Subject and Keywords:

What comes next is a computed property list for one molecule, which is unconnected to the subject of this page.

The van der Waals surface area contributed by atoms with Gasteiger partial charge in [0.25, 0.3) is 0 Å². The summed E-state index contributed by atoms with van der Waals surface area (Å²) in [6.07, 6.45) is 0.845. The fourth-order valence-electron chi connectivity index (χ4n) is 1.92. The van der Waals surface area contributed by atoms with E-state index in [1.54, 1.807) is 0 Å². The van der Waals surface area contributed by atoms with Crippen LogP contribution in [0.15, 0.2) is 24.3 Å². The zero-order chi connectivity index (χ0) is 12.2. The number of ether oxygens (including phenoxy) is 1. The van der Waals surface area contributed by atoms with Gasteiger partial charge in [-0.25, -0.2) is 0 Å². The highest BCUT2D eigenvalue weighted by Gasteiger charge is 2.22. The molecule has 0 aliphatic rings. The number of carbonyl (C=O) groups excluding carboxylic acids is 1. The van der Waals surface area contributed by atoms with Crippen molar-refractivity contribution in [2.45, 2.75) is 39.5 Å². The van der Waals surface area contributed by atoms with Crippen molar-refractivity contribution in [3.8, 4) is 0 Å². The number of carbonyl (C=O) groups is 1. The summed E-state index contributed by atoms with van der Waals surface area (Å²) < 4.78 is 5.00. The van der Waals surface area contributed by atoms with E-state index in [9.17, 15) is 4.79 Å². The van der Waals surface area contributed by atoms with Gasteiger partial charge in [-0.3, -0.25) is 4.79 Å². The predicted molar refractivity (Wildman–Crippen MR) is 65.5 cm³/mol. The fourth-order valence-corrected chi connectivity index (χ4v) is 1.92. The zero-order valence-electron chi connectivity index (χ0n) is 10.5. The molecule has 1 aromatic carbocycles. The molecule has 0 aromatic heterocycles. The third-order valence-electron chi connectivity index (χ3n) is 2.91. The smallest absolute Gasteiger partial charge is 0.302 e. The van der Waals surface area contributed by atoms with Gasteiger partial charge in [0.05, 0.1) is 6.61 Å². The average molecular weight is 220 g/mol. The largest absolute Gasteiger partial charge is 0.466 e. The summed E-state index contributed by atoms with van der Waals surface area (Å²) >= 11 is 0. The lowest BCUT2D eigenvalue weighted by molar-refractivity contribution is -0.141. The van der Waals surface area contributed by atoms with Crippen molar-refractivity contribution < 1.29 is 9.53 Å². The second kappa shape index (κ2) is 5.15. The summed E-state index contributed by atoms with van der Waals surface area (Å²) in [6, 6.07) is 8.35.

It seemed that since Rothbard’s (2008 ) exquisite Toward a Reconstruction of Utility and Welfare Economics, one can make a case for the free market based on some modified concept of efficiency. Rothbard famously argued that being equipped with the notions of Pareto-superior moves and demonstrated preference suffices for the above purpose. Our agenda in the present paper is purely negative. First, we face the challenge — in our opinion, inadequately addressed in Austrian literature so far — of sharply defining Pareto-superior moves; to wit, how to evaluate whether a Pareto-superior move occurs; or, more specifically, what is the standard of comparison which would allow us to determine whether a given action constitutes a Pareto-superior move or not. Thus, we sieve out any approaches to social welfare that would be either trivial (and therefore uninteresting) and the ones that would be irreconcilable with fundamental Austrian premises (e.g., ordinal value scales and therefore non-aggregation of utility, etc.). As a result, we seemingly end up with what might constitute a specifically Austrian view on welfare, which non-surprisingly coincides with the actual positions taken by contemporary prominent Austrians themselves (for instance, see: Gordon, 1993; Herbener, 1997; Block 1995). Yet, the main thrust of our paper is to argue that this very position cannot withstand criticism, for it either makes an intuitively wrong prediction (as we demonstrate in our thought experiment) or it vitiates the argument for the free market from the concept of Pareto-efficiency.